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Elon Musk reveals that SpaceX will try to catch its Crew Dragon capsules in giant nets while landing

SpaceX will try to catch its ‘Crew Dragon’ capsules with astronauts in giant networks when they return from orbit, suggested Elon Musk.

The US aerospace company UU. He has already been trying to use the same principle to catch rocket protectors that are thrown after launch.

According to Mr. Musk, each nose costs around £ 4.6 million ($ 6 million), and keeping them out of corrosive seawater is the first step in being able to reuse them.

Catching the crew capsules, similarly, could save money by allowing them to be restored more easily for multiple flights.

The nets are suspended on specially equipped ships, of which there are currently two in operation: ‘Ms Chief’ and ‘Ms Tree’ (formerly ‘Mr Steven’).

Both vessels have managed to catch the parts of the rocket that fall on several occasions, but most have landed in the ocean.

SpaceX will probably want to improve its success rate, however, before attempting to attempt the same maneuver to land a manned spacecraft.

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SpaceX will try to catch its 'Crew Dragon' capsules with astronauts in giant networks when they return from orbit, suggested Elon Musk. In the image, the ship with net 'Ms Tree' captures the protective nose of a SpaceX rocket, or 'fairing', when it falls to the ground

SpaceX will try to catch its ‘Crew Dragon’ capsules with astronauts in giant networks when they return from orbit, suggested Elon Musk. In the image, the ship with net ‘Ms Tree’ captures the protective nose of a SpaceX rocket, or ‘fairing’, when it falls to the ground

“I think it would be great to use the boats we are using to catch the fairing, once it is well established, to catch Dragon when it arrives from orbit,” Musk said during a press conference on January 19. reported Space.com.

“And then that would ease some of the limitations around a water landing.”

However, Musk added, “this requires ongoing discussions with NASA.”

The US space agency UU. You will have to sign any plan, as SpaceX is developing the Crew Dragon capsules under contracts with the NASA Commercial Crew Program.

The plan is for SpaceX Crew Dragon capsules and the Boeing competition Starliner to transport NASA astronauts to and from the International Space Station.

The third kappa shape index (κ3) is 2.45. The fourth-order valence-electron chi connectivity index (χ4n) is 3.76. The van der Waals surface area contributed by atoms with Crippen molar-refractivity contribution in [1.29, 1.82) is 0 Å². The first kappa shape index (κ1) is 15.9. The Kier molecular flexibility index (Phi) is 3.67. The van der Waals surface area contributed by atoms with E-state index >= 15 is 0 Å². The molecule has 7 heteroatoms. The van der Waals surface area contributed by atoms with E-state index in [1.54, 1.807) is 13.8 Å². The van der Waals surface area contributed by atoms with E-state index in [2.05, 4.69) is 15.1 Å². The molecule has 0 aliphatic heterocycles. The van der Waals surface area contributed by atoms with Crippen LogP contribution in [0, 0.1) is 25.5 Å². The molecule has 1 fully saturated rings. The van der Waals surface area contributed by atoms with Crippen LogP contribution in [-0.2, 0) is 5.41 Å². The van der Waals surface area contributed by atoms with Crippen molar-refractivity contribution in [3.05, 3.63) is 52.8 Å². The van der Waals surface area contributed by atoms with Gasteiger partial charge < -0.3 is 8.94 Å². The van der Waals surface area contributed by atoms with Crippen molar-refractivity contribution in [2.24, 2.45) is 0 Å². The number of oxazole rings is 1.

At present, following the withdrawal of the space shuttle fleet in 2011, this function has completely depended on the use of the Russian Soyuz spacecraft.

The nets are suspended on specially equipped ships, of which there are currently two in operation: 'Ms Chief' and 'Ms Tree' (previously called 'Mr Steven')

The nets are suspended on specially equipped ships, of which there are currently two in operation: 'Ms Chief' and 'Ms Tree' (previously called 'Mr Steven')

The nets are suspended on specially equipped ships, of which there are currently two in operation: ‘Ms Chief’ and ‘Ms Tree’ (previously called ‘Mr Steven’)

Currently, SpaceX reuses its so-called ‘Cargo Dragon’ capsules, the predecessor of Crew Dragon’s freight transport that resupplies the International Space Station, after its landings in the water.

However, more care should be taken when considering the reuse of spacecraft intended to transport human life.

In contrast to the Crew Dragon’s design, Boeing’s Starliner will land on solid ground, allowing it to be reused up to nine times more.

Musk, pictured with an illustration of the Crew Dragon capsule, made the announcement after Crew Dragon completed a crucial test called 'flight abortion' last week.

Musk, pictured with an illustration of the Crew Dragon capsule, made the announcement after Crew Dragon completed a crucial test called 'flight abortion' last week.